At least the presentation is fine. Sega of America managed a perfectly respectable translation which conveys everything to the player without confusion. Some quibbles exist only if one plays this directly after Shining Force 1: a fellow named Lug plays a part in the first Book of Shining Force CD. There is no Lug in SF1, but there is a fellow named Luke – coincidence??? In typical Shining Force style interaction is easy thanks to minimally complicated controls.

   Not much about Shining Force CD can be labeled innovative, given that it essentially mimics the playing style of Shining Force 1. Its challenge varies from battle to battle, and goes up somewhat in Book 3. The standards of Tactical RPGs in general are far more challenging than this game however. Unless the leader of the Shining Force falls in battle victory is still possible, and even when the leader falls the consequence is to have one’s money halved and promptly be presented with the option of restarting the failed battle. Seekers of a serious challenge in a Tactical RPG are forewarned.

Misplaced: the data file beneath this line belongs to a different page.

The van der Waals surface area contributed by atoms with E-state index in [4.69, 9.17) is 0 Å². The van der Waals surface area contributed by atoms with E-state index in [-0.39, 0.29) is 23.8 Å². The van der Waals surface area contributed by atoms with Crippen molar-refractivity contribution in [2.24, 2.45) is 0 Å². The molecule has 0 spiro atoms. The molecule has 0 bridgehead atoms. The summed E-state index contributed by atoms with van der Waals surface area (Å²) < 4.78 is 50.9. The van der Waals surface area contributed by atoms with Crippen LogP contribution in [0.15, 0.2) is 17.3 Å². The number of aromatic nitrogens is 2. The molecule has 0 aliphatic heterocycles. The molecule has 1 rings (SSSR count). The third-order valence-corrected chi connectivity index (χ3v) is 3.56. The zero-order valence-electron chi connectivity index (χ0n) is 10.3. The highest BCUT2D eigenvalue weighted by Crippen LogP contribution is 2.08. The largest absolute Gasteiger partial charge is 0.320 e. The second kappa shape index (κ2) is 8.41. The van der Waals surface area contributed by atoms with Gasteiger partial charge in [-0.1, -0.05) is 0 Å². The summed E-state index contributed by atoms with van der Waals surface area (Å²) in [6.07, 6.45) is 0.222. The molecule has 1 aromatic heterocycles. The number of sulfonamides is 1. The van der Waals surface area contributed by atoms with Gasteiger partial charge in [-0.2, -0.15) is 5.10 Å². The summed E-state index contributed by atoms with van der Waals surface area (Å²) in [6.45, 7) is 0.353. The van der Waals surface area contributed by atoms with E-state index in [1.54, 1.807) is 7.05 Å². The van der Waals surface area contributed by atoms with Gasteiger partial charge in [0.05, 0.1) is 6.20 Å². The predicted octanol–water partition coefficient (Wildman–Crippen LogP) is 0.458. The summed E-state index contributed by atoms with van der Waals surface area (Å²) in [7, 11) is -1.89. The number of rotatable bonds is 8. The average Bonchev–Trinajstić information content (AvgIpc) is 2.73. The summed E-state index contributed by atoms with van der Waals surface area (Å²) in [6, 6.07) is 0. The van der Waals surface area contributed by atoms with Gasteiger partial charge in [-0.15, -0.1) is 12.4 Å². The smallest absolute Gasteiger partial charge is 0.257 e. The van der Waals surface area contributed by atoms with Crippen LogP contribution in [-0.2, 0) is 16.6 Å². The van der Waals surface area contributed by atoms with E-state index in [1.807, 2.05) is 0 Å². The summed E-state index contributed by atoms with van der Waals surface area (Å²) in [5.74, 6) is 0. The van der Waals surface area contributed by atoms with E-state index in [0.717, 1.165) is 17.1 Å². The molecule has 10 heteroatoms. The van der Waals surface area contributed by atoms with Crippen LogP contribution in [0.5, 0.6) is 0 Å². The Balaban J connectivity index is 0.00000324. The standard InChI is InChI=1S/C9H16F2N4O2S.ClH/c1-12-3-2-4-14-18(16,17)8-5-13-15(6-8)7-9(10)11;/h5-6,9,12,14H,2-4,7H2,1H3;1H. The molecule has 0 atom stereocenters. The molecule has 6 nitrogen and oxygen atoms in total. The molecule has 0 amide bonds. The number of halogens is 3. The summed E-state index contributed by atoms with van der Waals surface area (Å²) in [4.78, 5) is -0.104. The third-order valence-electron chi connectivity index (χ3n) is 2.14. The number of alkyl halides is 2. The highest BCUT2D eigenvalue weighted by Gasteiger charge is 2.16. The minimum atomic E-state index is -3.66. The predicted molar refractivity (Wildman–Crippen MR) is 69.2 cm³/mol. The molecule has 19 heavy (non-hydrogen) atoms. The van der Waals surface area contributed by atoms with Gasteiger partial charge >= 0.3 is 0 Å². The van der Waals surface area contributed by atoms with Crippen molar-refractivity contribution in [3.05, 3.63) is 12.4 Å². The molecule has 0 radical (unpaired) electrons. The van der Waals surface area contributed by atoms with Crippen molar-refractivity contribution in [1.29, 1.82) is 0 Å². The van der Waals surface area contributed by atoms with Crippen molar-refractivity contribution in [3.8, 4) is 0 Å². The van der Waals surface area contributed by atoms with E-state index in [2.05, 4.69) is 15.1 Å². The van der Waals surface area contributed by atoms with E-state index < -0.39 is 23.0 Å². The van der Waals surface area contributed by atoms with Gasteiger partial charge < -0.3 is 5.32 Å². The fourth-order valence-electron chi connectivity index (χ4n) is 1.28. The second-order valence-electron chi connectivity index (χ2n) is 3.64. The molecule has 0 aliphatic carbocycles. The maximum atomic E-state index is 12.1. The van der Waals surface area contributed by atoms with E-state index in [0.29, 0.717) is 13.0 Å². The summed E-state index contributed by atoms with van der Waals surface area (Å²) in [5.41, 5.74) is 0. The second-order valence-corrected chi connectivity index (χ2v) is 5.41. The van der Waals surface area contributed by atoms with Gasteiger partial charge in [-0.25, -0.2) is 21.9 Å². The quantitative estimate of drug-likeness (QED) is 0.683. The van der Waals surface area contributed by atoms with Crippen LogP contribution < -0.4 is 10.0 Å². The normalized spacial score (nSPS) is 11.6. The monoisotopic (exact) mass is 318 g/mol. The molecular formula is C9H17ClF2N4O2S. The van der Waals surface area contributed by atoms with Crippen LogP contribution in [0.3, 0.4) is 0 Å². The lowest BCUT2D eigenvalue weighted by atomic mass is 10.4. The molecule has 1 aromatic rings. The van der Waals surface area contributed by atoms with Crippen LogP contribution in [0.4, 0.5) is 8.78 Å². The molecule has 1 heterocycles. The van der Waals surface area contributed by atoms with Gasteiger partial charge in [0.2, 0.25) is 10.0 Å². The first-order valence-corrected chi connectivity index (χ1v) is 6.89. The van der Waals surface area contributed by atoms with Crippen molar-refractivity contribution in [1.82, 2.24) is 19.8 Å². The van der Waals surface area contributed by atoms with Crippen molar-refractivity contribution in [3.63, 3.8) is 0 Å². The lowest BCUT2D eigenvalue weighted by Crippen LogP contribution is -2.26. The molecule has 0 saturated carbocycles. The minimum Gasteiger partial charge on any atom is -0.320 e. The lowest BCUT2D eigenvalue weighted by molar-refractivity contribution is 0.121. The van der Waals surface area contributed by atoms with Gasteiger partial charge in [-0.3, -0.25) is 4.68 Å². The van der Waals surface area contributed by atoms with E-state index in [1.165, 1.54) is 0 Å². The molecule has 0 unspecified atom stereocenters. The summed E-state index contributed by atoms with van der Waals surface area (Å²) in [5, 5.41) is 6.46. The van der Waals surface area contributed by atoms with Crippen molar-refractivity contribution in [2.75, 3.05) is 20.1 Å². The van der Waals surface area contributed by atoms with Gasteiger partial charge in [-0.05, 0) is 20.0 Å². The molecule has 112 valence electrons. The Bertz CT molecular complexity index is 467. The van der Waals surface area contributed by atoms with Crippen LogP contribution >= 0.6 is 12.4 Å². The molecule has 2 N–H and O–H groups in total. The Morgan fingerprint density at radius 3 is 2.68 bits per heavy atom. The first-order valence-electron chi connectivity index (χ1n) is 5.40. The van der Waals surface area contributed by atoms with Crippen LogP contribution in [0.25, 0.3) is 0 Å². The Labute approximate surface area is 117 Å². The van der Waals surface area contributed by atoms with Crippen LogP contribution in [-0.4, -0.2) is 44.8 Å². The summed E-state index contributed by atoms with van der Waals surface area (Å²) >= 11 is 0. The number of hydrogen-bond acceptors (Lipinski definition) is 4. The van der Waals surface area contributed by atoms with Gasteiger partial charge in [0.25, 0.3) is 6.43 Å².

The number of battles presented ensures that Shining Force CD is not a quick title to play through. 46 battles of Shining Force-style, with most of the later ones in each Book requiring a fair amount of time to complete, will probably take in the vicinity of 48 Hours (stop picking poor scripts, Eddie Murphy!) to deal with. Once done there is no real reason to replay except for a great liking of Shining Force. As exploration is nonexistent outside of battle there are no additional areas. The manual insists that the player search constantly for hidden characters, but there are only 4 in the entirety of the game. 4 hidden characters in 46 battles: although most are worthwhile to acquire, missing one or two is hardly sufficient justification to play through the whole thing again.

   Shining Force CD is one of – perhaps - a dozen worthwhile Sega CD titles. Had the system been granted more quality software perhaps more people would have bought it, just in time to have Sega abandon its old systems for the Saturn. The tribulations of Sega’s unsuccessful systems should cast no aspersions upon SFCD however, for it is a fine example of the classic Shining games and worthwhile to anyone with a liking for such. If only that final Game Gear Shining Force title had been included….